The Kamloops Food Policy Council recently hosted a community dialogue that asked the question, “How can we address the root causes of household food insecurity?” Almost 90 people gathered together representing non-profit organizations, government, educational institutions and those with lived experience of household food insecurity. The event focused on two key themes: 1) Indigenous Food Sovereignty and 2) poverty as a root cause of food insecurity.
The day started with the Indigenous Food Sovereignty discussion between Randy Sam, Indigenous People’s Cultural Worker with the Kamloops Aboriginal Friendship Centre, Courtney Mason, Associate Professor and Canada Research Chair in Rural Livelihoods and Sustainable Communities at TRU, and Dawn Morrison, Founder, Chair and Coordinator of the Working Group on Indigenous Food Sovereignty. Each of these speakers emphasized the need to decolonize in order to improve access to nutritious and traditional foods. They spoke about decolonizing in many ways:
? The historic and contemporary legal system and the Indian Act, which are race-based laws designed to oppress and remove Indigenous people from their land;
? The regulations that National Parks impose on adjacent Indigenous communities whose access to traditional foods is cut off with the establishment of National Parks; and
? The production paradigm of a capitalist economy, which commodifies the natural systems that have fed Indigenous people for thousands of years and also allows all of us to breathe clean air and drink clean water.
We learned about several hopeful initiatives, including Indigenous Protected Areas which are managed by the Indigenous communities whose traditional territory they are on. We also heard about an emergent model for an Indigenous Food and Farm school that will create space for land-based education on food systems. Most of all, we learned about the need to listen to each other, recognize our connectedness, as well as build relationships and respect.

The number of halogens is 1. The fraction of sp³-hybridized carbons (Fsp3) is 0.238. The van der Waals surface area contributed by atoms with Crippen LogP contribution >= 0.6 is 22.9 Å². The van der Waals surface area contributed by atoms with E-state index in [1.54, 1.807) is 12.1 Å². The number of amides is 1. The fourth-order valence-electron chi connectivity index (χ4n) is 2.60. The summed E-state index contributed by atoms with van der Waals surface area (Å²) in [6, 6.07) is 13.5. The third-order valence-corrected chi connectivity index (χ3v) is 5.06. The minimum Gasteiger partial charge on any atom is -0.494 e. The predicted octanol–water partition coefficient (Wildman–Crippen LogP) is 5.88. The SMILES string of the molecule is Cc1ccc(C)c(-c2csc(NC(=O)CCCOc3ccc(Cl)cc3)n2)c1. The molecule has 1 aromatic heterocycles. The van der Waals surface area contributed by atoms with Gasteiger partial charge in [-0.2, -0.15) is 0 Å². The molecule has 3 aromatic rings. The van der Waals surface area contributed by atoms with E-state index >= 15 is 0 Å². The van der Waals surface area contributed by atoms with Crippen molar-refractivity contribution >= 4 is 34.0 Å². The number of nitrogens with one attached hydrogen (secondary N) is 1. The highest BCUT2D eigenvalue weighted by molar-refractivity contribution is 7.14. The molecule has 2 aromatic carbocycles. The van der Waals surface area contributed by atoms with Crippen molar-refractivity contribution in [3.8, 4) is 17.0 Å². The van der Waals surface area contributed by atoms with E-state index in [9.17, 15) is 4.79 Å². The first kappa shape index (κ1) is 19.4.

In the afternoon, the discussion around poverty was led by Cynthia Travers, the voice of the homefree in Kamloops, Trish Garner, from the B.C. Poverty Reduction Coalition, and Melanie Kurrein, the Food Security Manager for the Provincial Health Services Authority. In this dialogue, we learned about the impacts of household food insecurity, including:
? mental and physical health challenges,
? distress in a family unit, and
? the feeling of rejection among those who are seeking help.
We were encouraged to “think upstream” to determine why so many people are falling into poverty. It was also important to look at balancing shorter-term emergency food solutions, like soup kitchens or food hampers, with efforts to address the longer term leverage points, such as poverty reduction strategies and advocacy, affordable housing, and higher minimum wages. The speakers cited research and examples that show that people living in poverty do not lack budgeting skills, nor cooking skills, to any greater extent than people with more income. They are simply in a situation where often the only food they can afford, or are given, has low nutrition density.
The day ended with an open space where participants pitched ideas for action that would help to address the root causes that we heard about from our speakers. The ideas were inventive, innovative, and ranged from discussions about basic income advocacy to agriculture therapy for supported housing to parent and child school food cooking programs. I was thrilled to see the energy and ideas that people brought to the table. There was also much gratitude for the speakers who brought important truths and for the conversations about how to creatively and positively disrupt the status quo to achieve long term food security for more people in our community.
For more information about Nourish, or to read the event report (coming in late May), please visit nourishkamloops.org or kamloopsfood policycouncil.com
Join us at our next Network Meeting and legendary potluck! Wednesday, May 1, 5:30 - 7:30 p.m. Laura Kalina’s Retirement Celebration.